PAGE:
Brussels, 28th October 2004
Following the satisfactory amendment of French legislation, the European Commission has closed infringement procedures against France concerning excessive penalties for breaches of administrative requirements under French law to declare any incoming or outgoing transfer of money, stock or securities equal to or exceeding €7622.45 (FRF 50 000). The Commission had considered the excessive penalties to be incompatible with EC Treaty rules on the free movement of capital.
The Commission has never called into question the principle that a prior administrative declaration is compulsory under French law, nor the fact that penalties are imposed in case such an obligation is breached. It has rather challenged the excessive level of these penalties, which at the time of the Commission’s investigation amounted to the confiscation of the undeclared money, stocks or securities plus the imposition of a fine that could reach the full amount involved. Following an extensive inquiry, in January 2002 the Commission decided to refer France to the European Court of Justice on this issue. However, as France had indicated its willingness to amend the incriminated legislation, the referral to the Court was temporarily suspended.
The French legislation at stake was finally amended by the adoption of Law Nr 2004-204 of 9 March 2004 (‘Loi portant adaptation de la justice aux évolutions de la criminalité’, published in the ‘Journal officiel de la République française’ of 10 March 2004). In its section 6, article 33-V amends significantly article L152-4 of the Monetary and Financial Code. The level of the penalty is now limited to a quarter of the undeclared amounts, and the rules include stricter procedures and conditions for seizure and confiscation of the transported means of payment.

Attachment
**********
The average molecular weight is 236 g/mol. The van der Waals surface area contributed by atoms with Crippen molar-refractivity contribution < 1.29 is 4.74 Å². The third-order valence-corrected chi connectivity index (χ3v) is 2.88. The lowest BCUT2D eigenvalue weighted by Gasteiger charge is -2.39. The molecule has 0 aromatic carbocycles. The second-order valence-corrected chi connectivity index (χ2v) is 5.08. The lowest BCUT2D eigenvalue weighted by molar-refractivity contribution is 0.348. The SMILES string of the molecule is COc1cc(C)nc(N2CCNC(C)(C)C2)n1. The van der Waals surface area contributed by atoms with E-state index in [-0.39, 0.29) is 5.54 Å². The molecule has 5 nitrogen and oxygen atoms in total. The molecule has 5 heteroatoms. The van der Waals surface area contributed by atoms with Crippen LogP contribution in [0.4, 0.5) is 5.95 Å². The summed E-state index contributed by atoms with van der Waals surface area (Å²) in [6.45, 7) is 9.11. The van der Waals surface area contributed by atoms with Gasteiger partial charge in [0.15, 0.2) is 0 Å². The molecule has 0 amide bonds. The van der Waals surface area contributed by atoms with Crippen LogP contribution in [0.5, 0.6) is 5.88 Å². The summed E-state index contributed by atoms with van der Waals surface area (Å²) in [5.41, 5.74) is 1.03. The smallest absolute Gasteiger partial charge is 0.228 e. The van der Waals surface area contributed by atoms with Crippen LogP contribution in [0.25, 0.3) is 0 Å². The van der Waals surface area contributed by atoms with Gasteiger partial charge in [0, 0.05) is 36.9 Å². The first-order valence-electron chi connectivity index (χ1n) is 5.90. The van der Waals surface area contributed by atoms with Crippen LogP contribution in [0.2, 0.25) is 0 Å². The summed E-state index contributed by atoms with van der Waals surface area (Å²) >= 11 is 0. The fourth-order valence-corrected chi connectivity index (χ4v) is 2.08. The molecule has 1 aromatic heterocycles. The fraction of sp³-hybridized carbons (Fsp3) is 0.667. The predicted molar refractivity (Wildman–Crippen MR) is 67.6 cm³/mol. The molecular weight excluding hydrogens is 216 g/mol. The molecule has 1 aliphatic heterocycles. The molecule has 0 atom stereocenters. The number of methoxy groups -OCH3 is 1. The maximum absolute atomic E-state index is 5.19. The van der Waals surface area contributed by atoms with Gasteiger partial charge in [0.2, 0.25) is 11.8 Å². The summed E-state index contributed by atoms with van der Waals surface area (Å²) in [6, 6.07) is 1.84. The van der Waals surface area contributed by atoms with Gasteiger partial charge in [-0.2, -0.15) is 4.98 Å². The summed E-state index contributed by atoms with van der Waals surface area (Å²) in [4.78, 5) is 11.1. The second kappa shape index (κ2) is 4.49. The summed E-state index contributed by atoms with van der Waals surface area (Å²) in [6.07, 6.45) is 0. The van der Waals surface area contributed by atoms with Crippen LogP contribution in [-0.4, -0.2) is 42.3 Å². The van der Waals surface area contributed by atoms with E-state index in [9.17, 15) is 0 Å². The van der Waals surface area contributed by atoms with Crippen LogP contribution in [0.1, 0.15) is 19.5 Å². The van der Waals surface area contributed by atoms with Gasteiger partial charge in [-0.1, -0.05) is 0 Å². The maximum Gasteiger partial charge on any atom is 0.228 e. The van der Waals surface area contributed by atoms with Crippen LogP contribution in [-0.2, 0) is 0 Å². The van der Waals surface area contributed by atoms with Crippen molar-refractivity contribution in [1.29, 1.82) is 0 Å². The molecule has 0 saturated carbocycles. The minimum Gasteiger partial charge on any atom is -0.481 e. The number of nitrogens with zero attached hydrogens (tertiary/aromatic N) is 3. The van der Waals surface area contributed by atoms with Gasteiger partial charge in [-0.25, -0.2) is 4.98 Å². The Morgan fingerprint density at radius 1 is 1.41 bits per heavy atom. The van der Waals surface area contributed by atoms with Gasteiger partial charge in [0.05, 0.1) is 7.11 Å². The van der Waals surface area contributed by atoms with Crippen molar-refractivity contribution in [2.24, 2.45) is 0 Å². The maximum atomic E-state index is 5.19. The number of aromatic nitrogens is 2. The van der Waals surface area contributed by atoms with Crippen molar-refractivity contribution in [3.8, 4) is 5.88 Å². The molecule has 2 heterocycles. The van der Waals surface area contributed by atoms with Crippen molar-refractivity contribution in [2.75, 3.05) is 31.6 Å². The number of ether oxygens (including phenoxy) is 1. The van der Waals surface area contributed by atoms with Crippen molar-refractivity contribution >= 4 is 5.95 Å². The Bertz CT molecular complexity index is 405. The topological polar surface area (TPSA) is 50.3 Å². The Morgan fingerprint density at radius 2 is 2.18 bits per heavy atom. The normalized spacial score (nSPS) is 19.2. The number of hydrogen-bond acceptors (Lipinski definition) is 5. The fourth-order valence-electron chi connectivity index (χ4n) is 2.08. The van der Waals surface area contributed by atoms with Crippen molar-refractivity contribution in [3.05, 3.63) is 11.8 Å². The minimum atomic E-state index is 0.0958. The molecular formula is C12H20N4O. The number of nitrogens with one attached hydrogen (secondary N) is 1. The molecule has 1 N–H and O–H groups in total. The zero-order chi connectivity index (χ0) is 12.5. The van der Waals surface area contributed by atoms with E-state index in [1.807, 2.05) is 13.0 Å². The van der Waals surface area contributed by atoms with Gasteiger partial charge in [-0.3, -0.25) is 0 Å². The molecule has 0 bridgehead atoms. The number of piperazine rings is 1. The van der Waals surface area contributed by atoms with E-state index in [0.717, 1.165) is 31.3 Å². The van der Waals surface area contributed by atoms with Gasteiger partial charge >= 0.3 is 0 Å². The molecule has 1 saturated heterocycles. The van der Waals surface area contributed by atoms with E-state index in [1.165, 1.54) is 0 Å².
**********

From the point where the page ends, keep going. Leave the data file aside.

In addition, the French authorities have committed to realign their current national threshold for cash transfers of €7622.45 to the new, most likely higher, threshold which is due to be set at EU level in forthcoming proposals for secondary legislation on preventing money laundering and monitoring cash payments.
Therefore, taking into account the new amended legislation and this commitment, the Commission has decided to close the infringement procedure against France. However, the Commission intends to monitor closely the concrete implementation of the new amended legislation, in order to ensure that the free movement of capital is not unduly restricted.